“There’s something incredible about being out in the woods”

December 2017

Portraits of Labrador | Photo by Monika Rumbolt |Matthew Crewe

Living in the mining town of Labrador City, Matthew Crewe has always had a connection to the outdoors.

Growing up, his favorite memories are of him and his father walking along the glassy lakes and rivers in search of the perfect place to cast their lines. It was only when he became of age, that he slung a shotgun across his back, and shuffled through the powder-like snow in search of Ptarmigan.

“There’s something incredible about being out in the woods. Here I feel at peace, like I can relax and not worry about the stresses of everyday life. That’s why I tell people there’s more to hunting and trapping then what’s portrayed in social media. I can remember the first time I shot a bird, although I was excited , there was a bit of sadness that came over me. I think all hunters feel that, but that’s what gives us humility. I’ve come to respect nature, and understand that we are the first line of defense in conservation. We see everything that happens in the woods, and can quickly raise red flags if there’s something wrong. Hunting has provided fresh healthy meat to our communities for years, and as the next generation it is our duty to make sure that these woods will be allowed to flourish so that they may provide for us for years to come.”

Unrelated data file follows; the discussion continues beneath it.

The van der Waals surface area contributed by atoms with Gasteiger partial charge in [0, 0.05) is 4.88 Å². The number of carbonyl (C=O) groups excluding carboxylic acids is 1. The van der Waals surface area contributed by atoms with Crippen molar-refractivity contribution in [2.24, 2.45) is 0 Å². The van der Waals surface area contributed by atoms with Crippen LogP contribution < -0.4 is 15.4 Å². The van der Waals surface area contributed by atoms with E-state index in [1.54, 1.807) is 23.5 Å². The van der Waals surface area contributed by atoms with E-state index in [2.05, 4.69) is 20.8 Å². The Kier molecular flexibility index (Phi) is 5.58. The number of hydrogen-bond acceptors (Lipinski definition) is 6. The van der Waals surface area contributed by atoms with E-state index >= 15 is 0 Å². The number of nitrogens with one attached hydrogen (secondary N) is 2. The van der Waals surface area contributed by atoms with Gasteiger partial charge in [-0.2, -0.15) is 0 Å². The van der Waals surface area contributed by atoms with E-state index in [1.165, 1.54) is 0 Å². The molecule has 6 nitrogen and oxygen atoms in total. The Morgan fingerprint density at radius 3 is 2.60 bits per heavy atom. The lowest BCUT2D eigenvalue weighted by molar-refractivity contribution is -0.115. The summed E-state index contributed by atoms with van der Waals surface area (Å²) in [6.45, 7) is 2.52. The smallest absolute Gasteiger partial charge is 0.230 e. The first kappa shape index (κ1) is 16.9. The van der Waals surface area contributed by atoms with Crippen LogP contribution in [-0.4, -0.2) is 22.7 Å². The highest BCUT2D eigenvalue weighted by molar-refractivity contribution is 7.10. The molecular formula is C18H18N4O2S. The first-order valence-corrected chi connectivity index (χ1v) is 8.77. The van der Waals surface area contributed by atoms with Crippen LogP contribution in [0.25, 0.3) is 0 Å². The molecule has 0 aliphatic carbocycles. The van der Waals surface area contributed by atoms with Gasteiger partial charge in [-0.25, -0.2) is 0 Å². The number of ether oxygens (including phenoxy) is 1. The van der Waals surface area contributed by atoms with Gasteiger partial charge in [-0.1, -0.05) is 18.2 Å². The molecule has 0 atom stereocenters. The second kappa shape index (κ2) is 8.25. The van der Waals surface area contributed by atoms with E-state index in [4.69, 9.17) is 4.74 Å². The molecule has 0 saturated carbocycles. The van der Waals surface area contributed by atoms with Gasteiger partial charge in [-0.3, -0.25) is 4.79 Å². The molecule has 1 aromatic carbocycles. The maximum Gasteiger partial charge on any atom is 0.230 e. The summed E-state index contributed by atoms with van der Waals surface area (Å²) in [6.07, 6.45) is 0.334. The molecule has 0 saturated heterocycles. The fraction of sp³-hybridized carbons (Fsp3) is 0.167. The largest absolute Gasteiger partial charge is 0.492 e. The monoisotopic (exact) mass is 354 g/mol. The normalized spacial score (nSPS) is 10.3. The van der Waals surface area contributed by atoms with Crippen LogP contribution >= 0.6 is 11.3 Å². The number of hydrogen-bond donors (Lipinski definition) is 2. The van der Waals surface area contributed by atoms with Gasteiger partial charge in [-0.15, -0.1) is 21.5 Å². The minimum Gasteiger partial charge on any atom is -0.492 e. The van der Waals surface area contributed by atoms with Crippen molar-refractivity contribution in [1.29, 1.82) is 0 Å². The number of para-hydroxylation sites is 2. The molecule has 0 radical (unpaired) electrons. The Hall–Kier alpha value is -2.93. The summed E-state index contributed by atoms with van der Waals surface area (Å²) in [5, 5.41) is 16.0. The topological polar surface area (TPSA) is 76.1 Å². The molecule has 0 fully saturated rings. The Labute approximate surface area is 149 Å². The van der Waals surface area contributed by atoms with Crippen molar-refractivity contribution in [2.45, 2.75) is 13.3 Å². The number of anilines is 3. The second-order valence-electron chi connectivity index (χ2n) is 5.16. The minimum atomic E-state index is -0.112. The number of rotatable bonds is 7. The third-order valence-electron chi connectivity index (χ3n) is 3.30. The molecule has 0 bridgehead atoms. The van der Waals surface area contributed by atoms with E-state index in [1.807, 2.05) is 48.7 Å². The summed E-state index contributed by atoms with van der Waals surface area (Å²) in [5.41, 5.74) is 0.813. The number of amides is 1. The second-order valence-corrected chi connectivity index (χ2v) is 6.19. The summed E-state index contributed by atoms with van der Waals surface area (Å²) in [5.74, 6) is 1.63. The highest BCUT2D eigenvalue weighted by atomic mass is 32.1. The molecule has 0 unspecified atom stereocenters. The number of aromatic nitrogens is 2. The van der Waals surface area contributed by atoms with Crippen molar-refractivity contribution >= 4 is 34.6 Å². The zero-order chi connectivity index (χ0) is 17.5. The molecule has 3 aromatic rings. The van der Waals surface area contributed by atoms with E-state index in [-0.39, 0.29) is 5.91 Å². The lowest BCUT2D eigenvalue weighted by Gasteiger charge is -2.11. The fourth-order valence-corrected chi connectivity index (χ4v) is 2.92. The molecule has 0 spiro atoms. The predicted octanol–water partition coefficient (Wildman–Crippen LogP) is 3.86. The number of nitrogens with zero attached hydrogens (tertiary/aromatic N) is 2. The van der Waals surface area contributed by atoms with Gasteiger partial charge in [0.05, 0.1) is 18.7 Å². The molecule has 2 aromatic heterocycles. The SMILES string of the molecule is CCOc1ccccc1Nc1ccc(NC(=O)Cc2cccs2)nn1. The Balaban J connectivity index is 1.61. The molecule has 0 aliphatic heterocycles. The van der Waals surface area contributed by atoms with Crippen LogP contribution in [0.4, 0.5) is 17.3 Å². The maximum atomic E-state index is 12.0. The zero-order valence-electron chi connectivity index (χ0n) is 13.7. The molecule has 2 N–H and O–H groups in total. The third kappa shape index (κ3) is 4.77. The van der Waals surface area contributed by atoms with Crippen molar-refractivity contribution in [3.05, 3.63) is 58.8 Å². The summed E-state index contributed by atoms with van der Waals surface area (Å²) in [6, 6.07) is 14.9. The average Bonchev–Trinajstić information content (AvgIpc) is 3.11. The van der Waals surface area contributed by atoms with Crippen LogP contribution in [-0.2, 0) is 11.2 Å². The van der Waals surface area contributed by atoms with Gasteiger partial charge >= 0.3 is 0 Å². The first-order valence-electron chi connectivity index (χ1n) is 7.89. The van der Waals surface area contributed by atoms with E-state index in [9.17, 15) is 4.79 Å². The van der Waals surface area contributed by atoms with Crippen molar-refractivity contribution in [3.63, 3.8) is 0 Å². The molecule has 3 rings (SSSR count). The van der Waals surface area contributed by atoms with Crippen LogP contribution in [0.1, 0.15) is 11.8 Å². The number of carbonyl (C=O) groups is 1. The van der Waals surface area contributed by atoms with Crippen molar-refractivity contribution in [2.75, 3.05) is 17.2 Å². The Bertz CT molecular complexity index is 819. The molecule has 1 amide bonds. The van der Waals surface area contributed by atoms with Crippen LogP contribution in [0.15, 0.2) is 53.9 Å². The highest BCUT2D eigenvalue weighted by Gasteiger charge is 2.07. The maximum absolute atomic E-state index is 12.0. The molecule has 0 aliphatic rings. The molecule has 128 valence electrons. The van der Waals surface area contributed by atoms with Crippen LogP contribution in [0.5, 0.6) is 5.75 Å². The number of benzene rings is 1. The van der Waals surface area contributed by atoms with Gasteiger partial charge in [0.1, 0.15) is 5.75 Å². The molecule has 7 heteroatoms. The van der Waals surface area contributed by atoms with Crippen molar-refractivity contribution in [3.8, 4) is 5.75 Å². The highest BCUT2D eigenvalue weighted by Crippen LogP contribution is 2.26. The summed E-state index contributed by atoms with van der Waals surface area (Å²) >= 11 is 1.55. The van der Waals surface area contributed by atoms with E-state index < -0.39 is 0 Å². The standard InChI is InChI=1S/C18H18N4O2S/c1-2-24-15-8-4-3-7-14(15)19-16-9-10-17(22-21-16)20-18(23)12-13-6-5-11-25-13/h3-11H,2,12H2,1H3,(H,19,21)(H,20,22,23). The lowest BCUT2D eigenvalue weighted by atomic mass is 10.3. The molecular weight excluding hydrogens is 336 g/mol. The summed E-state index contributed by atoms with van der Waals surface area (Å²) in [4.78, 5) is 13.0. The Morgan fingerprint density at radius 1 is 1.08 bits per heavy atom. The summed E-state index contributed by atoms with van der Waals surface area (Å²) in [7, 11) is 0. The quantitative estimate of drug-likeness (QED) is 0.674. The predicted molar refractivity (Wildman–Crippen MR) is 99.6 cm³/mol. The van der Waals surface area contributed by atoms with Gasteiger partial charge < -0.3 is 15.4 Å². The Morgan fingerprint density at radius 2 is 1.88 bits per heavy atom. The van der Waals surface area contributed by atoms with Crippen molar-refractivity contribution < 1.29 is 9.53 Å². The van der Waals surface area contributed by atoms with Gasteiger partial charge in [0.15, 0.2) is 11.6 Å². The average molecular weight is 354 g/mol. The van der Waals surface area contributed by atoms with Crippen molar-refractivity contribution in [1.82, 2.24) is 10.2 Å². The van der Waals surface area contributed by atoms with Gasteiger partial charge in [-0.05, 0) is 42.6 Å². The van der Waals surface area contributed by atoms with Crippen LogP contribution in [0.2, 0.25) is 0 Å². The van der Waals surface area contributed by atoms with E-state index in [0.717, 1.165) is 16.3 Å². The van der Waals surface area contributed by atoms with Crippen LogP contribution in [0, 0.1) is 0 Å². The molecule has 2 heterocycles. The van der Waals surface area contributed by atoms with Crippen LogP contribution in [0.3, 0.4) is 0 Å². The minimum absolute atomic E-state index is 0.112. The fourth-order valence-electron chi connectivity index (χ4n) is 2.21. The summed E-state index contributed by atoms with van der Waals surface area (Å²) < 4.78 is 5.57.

The Tamarack Camera Club has partnered with the Labrador Institute on a photography project called The Humans of Labrador. Some of these photos will be published here as Portraits of Labrador.  The series was launched with this photo by John Graham.

The Music Man

BY Christa Shelley

Emerging from the crowd, I see the accordion player sitting on a folding chair. It is planted in a spot of sun on the downtown sidewalk. Following the movement of passersby, his body swivels in his chair, arms flapping. He offers his music and eye contact to every passing pedestrian.